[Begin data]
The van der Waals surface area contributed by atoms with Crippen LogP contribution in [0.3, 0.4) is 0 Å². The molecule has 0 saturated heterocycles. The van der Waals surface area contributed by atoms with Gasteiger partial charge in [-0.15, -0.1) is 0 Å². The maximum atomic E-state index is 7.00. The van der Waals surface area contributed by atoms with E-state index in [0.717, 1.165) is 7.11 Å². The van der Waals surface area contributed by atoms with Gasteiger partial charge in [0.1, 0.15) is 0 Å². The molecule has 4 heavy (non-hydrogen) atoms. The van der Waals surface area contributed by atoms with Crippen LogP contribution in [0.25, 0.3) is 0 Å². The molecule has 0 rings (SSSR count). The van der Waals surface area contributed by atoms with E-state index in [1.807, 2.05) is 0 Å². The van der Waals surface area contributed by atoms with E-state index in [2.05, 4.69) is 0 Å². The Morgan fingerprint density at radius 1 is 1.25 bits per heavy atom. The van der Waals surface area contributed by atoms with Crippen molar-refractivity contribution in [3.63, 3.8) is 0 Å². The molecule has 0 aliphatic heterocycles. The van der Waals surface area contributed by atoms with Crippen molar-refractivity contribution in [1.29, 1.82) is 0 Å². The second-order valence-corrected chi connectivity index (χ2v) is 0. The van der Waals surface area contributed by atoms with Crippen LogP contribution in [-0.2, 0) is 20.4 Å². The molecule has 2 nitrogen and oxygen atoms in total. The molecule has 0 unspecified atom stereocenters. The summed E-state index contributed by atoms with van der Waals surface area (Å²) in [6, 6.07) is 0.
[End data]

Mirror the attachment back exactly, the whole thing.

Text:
The van der Waals surface area contributed by atoms with Crippen LogP contribution in [0.3, 0.4) is 0 Å². The molecule has 0 saturated heterocycles. The van der Waals surface area contributed by atoms with Gasteiger partial charge in [-0.15, -0.1) is 0 Å². The maximum atomic E-state index is 7.00. The van der Waals surface area contributed by atoms with E-state index in [0.717, 1.165) is 7.11 Å². The van der Waals surface area contributed by atoms with Gasteiger partial charge in [0.1, 0.15) is 0 Å². The molecule has 4 heavy (non-hydrogen) atoms. The van der Waals surface area contributed by atoms with Crippen LogP contribution in [0.25, 0.3) is 0 Å². The molecule has 0 rings (SSSR count). The van der Waals surface area contributed by atoms with E-state index in [1.807, 2.05) is 0 Å². The van der Waals surface area contributed by atoms with E-state index in [2.05, 4.69) is 0 Å². The Morgan fingerprint density at radius 1 is 1.25 bits per heavy atom. The van der Waals surface area contributed by atoms with Crippen molar-refractivity contribution in [3.63, 3.8) is 0 Å². The molecule has 0 aliphatic heterocycles. The van der Waals surface area contributed by atoms with Crippen molar-refractivity contribution in [1.29, 1.82) is 0 Å². The second-order valence-corrected chi connectivity index (χ2v) is 0. The van der Waals surface area contributed by atoms with Crippen LogP contribution in [-0.2, 0) is 20.4 Å². The molecule has 2 nitrogen and oxygen atoms in total. The molecule has 0 unspecified atom stereocenters. The summed E-state index contributed by atoms with van der Waals surface area (Å²) in [6, 6.07) is 0.